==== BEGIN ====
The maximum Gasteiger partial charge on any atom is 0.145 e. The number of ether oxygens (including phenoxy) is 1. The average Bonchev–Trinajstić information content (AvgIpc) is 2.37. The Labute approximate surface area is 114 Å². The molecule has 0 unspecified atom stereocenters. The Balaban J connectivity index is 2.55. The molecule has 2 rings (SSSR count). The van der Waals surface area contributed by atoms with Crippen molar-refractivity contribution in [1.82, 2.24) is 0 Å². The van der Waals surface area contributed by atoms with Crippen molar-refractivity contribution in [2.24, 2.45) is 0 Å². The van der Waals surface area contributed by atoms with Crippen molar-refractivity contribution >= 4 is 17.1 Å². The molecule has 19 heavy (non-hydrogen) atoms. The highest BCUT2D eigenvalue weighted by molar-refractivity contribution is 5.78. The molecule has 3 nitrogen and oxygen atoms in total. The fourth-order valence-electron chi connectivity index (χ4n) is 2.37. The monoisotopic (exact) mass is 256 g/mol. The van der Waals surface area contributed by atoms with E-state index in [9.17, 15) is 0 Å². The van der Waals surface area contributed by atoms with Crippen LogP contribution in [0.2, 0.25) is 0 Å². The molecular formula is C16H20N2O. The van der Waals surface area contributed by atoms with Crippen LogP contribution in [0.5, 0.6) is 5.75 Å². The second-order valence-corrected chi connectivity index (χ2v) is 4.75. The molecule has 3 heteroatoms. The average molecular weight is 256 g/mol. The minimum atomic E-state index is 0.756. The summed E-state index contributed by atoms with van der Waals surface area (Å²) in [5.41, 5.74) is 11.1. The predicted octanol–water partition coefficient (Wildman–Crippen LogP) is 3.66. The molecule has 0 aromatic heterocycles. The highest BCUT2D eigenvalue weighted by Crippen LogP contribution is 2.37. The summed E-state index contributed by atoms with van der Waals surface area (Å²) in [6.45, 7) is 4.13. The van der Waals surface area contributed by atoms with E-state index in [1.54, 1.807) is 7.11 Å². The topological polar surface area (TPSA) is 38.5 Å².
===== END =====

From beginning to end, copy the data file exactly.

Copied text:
The maximum Gasteiger partial charge on any atom is 0.145 e. The number of ether oxygens (including phenoxy) is 1. The average Bonchev–Trinajstić information content (AvgIpc) is 2.37. The Labute approximate surface area is 114 Å². The molecule has 0 unspecified atom stereocenters. The Balaban J connectivity index is 2.55. The molecule has 2 rings (SSSR count). The van der Waals surface area contributed by atoms with Crippen molar-refractivity contribution in [1.82, 2.24) is 0 Å². The van der Waals surface area contributed by atoms with Crippen molar-refractivity contribution in [2.24, 2.45) is 0 Å². The van der Waals surface area contributed by atoms with Crippen molar-refractivity contribution >= 4 is 17.1 Å². The molecule has 19 heavy (non-hydrogen) atoms. The highest BCUT2D eigenvalue weighted by molar-refractivity contribution is 5.78. The molecule has 3 nitrogen and oxygen atoms in total. The fourth-order valence-electron chi connectivity index (χ4n) is 2.37. The monoisotopic (exact) mass is 256 g/mol. The van der Waals surface area contributed by atoms with E-state index in [9.17, 15) is 0 Å². The van der Waals surface area contributed by atoms with Crippen LogP contribution in [0.2, 0.25) is 0 Å². The molecular formula is C16H20N2O. The van der Waals surface area contributed by atoms with Crippen LogP contribution in [0.5, 0.6) is 5.75 Å². The second-order valence-corrected chi connectivity index (χ2v) is 4.75. The molecule has 3 heteroatoms. The average molecular weight is 256 g/mol. The minimum atomic E-state index is 0.756. The summed E-state index contributed by atoms with van der Waals surface area (Å²) in [5.41, 5.74) is 11.1. The predicted octanol–water partition coefficient (Wildman–Crippen LogP) is 3.66. The molecule has 0 aromatic heterocycles. The highest BCUT2D eigenvalue weighted by Crippen LogP contribution is 2.37. The summed E-state index contributed by atoms with van der Waals surface area (Å²) in [6.45, 7) is 4.13. The van der Waals surface area contributed by atoms with E-state index in [1.54, 1.807) is 7.11 Å². The topological polar surface area (TPSA) is 38.5 Å².